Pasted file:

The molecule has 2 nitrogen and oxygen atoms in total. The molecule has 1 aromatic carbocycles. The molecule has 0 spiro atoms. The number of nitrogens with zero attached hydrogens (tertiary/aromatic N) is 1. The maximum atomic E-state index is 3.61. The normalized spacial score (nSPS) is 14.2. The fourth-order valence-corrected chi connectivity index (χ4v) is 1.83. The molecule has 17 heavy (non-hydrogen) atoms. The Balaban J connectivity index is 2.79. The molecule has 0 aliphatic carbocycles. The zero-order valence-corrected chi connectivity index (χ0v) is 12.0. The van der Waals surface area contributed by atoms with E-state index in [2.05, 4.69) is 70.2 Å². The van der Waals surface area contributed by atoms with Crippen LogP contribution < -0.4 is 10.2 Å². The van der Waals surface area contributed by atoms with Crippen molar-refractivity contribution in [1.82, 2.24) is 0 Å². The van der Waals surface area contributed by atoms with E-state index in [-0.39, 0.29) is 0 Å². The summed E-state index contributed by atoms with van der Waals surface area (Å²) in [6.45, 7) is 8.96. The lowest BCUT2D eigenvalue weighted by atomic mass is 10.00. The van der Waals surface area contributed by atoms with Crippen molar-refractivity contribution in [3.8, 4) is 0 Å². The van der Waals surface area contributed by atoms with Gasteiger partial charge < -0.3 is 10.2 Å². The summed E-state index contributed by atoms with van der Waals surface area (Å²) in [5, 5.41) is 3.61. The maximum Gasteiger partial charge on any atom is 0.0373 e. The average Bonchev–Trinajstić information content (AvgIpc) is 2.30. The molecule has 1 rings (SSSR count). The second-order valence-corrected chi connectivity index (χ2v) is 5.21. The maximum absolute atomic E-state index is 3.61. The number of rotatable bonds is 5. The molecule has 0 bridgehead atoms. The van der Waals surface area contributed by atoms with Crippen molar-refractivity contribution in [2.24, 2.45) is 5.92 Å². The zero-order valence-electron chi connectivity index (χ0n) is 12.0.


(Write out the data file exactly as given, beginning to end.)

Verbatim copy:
The molecule has 2 nitrogen and oxygen atoms in total. The molecule has 1 aromatic carbocycles. The molecule has 0 spiro atoms. The number of nitrogens with zero attached hydrogens (tertiary/aromatic N) is 1. The maximum atomic E-state index is 3.61. The normalized spacial score (nSPS) is 14.2. The fourth-order valence-corrected chi connectivity index (χ4v) is 1.83. The molecule has 17 heavy (non-hydrogen) atoms. The Balaban J connectivity index is 2.79. The molecule has 0 aliphatic carbocycles. The zero-order valence-corrected chi connectivity index (χ0v) is 12.0. The van der Waals surface area contributed by atoms with E-state index in [2.05, 4.69) is 70.2 Å². The van der Waals surface area contributed by atoms with Crippen LogP contribution < -0.4 is 10.2 Å². The van der Waals surface area contributed by atoms with Crippen molar-refractivity contribution in [1.82, 2.24) is 0 Å². The van der Waals surface area contributed by atoms with E-state index in [-0.39, 0.29) is 0 Å². The summed E-state index contributed by atoms with van der Waals surface area (Å²) in [6.45, 7) is 8.96. The lowest BCUT2D eigenvalue weighted by atomic mass is 10.00. The van der Waals surface area contributed by atoms with Crippen molar-refractivity contribution in [3.8, 4) is 0 Å². The van der Waals surface area contributed by atoms with Gasteiger partial charge < -0.3 is 10.2 Å². The summed E-state index contributed by atoms with van der Waals surface area (Å²) in [5, 5.41) is 3.61. The maximum Gasteiger partial charge on any atom is 0.0373 e. The average Bonchev–Trinajstić information content (AvgIpc) is 2.30. The molecule has 1 rings (SSSR count). The second-order valence-corrected chi connectivity index (χ2v) is 5.21. The maximum absolute atomic E-state index is 3.61. The number of rotatable bonds is 5. The molecule has 0 bridgehead atoms. The van der Waals surface area contributed by atoms with Crippen molar-refractivity contribution in [2.24, 2.45) is 5.92 Å². The zero-order valence-electron chi connectivity index (χ0n) is 12.0.